inside that school are not performing at top level and for those reasons i oppose the amendment and i'd like now to yield to mr. takano. the chair: the gentleman is recognized. mr. takano: i rise to engage the ranking member of the committee, mr. miller new york a colloquy. as a teach for more than 20 years i have seen firsthand the consequences and the state's poor decisions in the implementation of them that they've had on america's students and teachers alike. i'm concerned that high stakes, low quality testing has caused a negative shift in our education system from teaching to testing. and our education system is no better off than it was before. mr. miller, you've spent considerable time on this issue and have been a leader in the congress on education. will you work with me to address the issues regarding our testing in our nation's schools?
mr. miller: if the gentleman would yield, mr. takano, i agree with you that the testing proig haves included in no child left behind as well as the implementation of these provisions is imperfect and outdad. unfortunately the authorization is five years overdue and the majority has no interest in working with us to develop a bill that can pass the house and senate. ll gladly work with you to ensure that we continue to ensure that students are achieving at grade level we also use assessments to improve teaching and learning. mr. takano: thank you, i look forward to working with you. i have submitted an amendment that would return annual testing to preno child left behind levels however, h. reform 5 is so bad of a bill that even this amendment if it were to pass i could not support the bill. that is why i've decided to withdraw my support for the amendment. i thank the gentleman, i thank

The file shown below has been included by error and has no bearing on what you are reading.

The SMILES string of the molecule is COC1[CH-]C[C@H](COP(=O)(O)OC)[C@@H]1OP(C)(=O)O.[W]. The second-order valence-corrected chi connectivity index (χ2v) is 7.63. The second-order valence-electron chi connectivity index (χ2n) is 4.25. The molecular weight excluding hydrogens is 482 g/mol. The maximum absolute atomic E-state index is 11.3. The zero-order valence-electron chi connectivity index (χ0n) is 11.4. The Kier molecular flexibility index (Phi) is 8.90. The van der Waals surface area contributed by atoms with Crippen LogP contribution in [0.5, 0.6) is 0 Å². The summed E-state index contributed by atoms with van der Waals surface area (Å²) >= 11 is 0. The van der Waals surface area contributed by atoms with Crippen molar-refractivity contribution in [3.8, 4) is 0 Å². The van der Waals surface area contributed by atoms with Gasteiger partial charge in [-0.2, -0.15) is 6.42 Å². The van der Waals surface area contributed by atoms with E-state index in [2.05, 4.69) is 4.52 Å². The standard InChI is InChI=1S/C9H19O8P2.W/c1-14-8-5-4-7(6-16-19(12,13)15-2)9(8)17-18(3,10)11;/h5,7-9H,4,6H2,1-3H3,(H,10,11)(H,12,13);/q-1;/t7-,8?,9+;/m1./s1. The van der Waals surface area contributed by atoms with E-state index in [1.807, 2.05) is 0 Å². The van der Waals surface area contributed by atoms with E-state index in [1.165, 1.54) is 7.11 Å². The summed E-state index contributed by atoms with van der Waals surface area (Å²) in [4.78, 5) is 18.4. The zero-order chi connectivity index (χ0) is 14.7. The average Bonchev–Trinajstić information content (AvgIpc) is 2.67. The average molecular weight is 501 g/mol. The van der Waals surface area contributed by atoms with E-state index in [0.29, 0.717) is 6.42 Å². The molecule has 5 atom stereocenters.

mr. miller for his leadership on this issue and i yield back. the chair: the gentleman from california. mr. miller: i yield back. the chair: the gentleman from new york. mr. reed: i'd like to yield to my friend west virginia, mr. mckinley. the chair: the gentleman is recognized for a minute and a half. mr. mckinley: i rise in support of this amendment. whenever i speak with teachers, principals, and parents back in west virginia, a common theme that emerges from those conversations is that they acknowledge one size doesn't fit all, they want control restored to the state and local levels. the underlying bill makes great strides in returning that control to the people who know best how toad cate our children and our grandchildren -- to educate our children and our grandchildren. not bureaucrats in washington. we have offered an amendment to go even further in giving states that frecksability they seek -- flexibility they seek. the amendment will allow states and local governments to take multiple measures into